Breaking Up The Mechanics

The individual mechanics to the game were rather interesting and unique, at least when they are first introduced. I mentioned the lack of conveyance between game and player earlier. There was a mechanic that was actually pretty neat that had players look through a magical monocle that showed players locations on the map for parts to a puppet that apparently had the player’s father’s soul trapped in it.

Yes, that is real and I am not making that up. Any way the monocle showed the starting location for the player to stand, back in the puppet room it showed the exact number of steps the player needs to take. There were a few times I would take steps from the starting point and end up in a doorway or in looking at a wall with nothing on it. Having to use the monocle mechanic seemed like a great idea, I mean it works with the maps and riddles Sea of Thieves, but with Silver Chains being such an enclosed environment it just didn’t quite work out.

Scares With No Care

Jump scares are a tricky aspect to horror games. In games like the Five Nights at Freddy’s series and the original Outlast the jump scares worked and often lead to a much bigger payoff, especially in the latter. I can recall in Outlast an area where a man is impaled on a spike and as the player approaches move, not only startling the player but what he says improves the narrative and adds to the atmosphere in the game.

That just doesn’t happen in Silver Chains. There were many moments where asinine scares like the ghost’s of the main character’s sisters would just burst through a door as the player approached it. The only point to it seemed to be to open the door exhaustively and annoyingly. Sure it’s a scare that might get to a few players but the best kinds of horror games don’t rely on that kind of cheapness.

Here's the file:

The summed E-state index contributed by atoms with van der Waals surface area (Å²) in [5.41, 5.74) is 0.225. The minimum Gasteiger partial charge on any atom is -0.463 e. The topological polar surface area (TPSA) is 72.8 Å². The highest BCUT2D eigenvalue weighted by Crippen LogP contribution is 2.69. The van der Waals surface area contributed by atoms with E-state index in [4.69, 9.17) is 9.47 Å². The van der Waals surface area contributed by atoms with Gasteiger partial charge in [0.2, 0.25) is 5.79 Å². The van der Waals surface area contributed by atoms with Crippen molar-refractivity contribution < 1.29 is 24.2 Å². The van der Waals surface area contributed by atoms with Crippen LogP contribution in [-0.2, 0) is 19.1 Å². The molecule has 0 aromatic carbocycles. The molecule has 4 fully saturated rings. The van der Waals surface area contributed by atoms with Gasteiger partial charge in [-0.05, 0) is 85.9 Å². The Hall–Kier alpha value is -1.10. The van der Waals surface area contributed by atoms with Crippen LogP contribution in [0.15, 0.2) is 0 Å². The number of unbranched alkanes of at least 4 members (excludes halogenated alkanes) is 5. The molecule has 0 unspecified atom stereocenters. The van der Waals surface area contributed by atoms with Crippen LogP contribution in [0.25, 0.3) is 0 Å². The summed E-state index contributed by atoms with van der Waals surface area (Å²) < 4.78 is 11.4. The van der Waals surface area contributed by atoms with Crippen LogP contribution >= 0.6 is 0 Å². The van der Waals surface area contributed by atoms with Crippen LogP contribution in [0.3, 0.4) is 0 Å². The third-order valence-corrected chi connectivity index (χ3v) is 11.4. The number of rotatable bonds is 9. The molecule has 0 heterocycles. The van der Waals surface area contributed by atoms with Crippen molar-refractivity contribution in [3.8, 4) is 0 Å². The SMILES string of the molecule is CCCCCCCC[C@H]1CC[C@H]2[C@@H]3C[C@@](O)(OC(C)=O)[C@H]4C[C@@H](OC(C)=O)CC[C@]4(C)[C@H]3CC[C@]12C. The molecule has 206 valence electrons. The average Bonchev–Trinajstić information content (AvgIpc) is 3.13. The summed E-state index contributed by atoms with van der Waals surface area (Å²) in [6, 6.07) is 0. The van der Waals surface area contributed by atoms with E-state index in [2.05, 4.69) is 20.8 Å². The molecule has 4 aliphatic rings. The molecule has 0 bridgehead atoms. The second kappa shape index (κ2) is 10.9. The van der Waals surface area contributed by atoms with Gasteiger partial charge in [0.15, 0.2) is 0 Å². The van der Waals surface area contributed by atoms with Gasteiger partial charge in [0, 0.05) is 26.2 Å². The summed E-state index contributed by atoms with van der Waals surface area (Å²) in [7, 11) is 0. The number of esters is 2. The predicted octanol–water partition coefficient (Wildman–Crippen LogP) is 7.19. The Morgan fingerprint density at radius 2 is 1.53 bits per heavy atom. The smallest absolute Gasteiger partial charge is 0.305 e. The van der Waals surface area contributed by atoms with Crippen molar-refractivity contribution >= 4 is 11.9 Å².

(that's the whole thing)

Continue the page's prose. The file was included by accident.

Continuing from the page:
Take a look at Silent Hill 2, while being different from Silver Chains in several ways they are both, effectively, horror games. Part of what made Silent Hill 2 so enjoyable was the impending darkness and heavy atmosphere the game had. Enemies didn’t pop out all the time, ghosts didn’t flash in front of the screen, and that made them all the more terrifying when they did show up.

When the combat was involved, part of what made the combat scary in Silent Hill 2 was (outside of the bad controls for it) the fact that you were playing the dull every man, that is James. He wasn’t some brick shit-house who could go eight rounds with a fighter. James, much like the player, was a scared individual flailing an attack at a grotesque monster.

Tying It All Together

Considering there isn’t any combat in Silver Chains it may seem irrelevant as to why I brought it up. Well everything in Silent Hill 2 tied together perfectly to make arguably one of the best horror games of all time. The combat, the suffocating atmosphere, the intoxicating mystery and characters all made it so lovable and frightening. In contrast Silver Chains misses all of that. It fumbles under a great set up, has a monster that becomes laughable up close, and it just became incredibly frustrating at some parts do to extreme lack of conveyance between the player and the game.


Silver Chains Review
The Good
  • Starts off strong
  • A Few Great Mechanics
The Bad
  • Flounders The Atmoshpere
  • Monster Become Goofy
  • Horrible Conveyance to The Player During Puzzles
5Overall Score
Reader Rating: (0 Votes)

About The Author

Allen S
Editorial/Reviews Team, Manager

I started gaming when I was seven years old. I started my own game studio when I was twelve, went to school for game design. Now I work here and also on my own YouTube channel